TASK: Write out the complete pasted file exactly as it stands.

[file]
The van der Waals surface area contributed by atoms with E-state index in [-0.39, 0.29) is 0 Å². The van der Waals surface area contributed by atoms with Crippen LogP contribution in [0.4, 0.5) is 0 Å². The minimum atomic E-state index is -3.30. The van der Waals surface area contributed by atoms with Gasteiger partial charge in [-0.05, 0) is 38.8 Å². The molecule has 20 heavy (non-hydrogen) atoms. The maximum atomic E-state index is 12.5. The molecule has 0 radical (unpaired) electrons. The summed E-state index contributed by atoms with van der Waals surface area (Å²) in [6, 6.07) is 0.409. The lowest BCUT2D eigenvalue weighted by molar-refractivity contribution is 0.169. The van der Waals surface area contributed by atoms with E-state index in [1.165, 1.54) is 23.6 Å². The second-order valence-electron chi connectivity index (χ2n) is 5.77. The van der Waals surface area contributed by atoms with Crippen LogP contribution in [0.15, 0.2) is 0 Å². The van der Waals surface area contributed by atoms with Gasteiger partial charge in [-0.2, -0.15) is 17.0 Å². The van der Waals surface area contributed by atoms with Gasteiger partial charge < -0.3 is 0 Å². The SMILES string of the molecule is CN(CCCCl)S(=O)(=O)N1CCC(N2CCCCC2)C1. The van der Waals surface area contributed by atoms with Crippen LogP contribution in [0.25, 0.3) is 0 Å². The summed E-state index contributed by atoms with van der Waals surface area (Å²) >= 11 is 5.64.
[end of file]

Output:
The van der Waals surface area contributed by atoms with E-state index in [-0.39, 0.29) is 0 Å². The van der Waals surface area contributed by atoms with Crippen LogP contribution in [0.4, 0.5) is 0 Å². The minimum atomic E-state index is -3.30. The van der Waals surface area contributed by atoms with Gasteiger partial charge in [-0.05, 0) is 38.8 Å². The molecule has 20 heavy (non-hydrogen) atoms. The maximum atomic E-state index is 12.5. The molecule has 0 radical (unpaired) electrons. The summed E-state index contributed by atoms with van der Waals surface area (Å²) in [6, 6.07) is 0.409. The lowest BCUT2D eigenvalue weighted by molar-refractivity contribution is 0.169. The van der Waals surface area contributed by atoms with E-state index in [1.165, 1.54) is 23.6 Å². The second-order valence-electron chi connectivity index (χ2n) is 5.77. The van der Waals surface area contributed by atoms with Crippen LogP contribution in [0.15, 0.2) is 0 Å². The van der Waals surface area contributed by atoms with Gasteiger partial charge in [-0.2, -0.15) is 17.0 Å². The van der Waals surface area contributed by atoms with Gasteiger partial charge < -0.3 is 0 Å². The SMILES string of the molecule is CN(CCCCl)S(=O)(=O)N1CCC(N2CCCCC2)C1. The van der Waals surface area contributed by atoms with Crippen LogP contribution in [0.25, 0.3) is 0 Å². The summed E-state index contributed by atoms with van der Waals surface area (Å²) >= 11 is 5.64.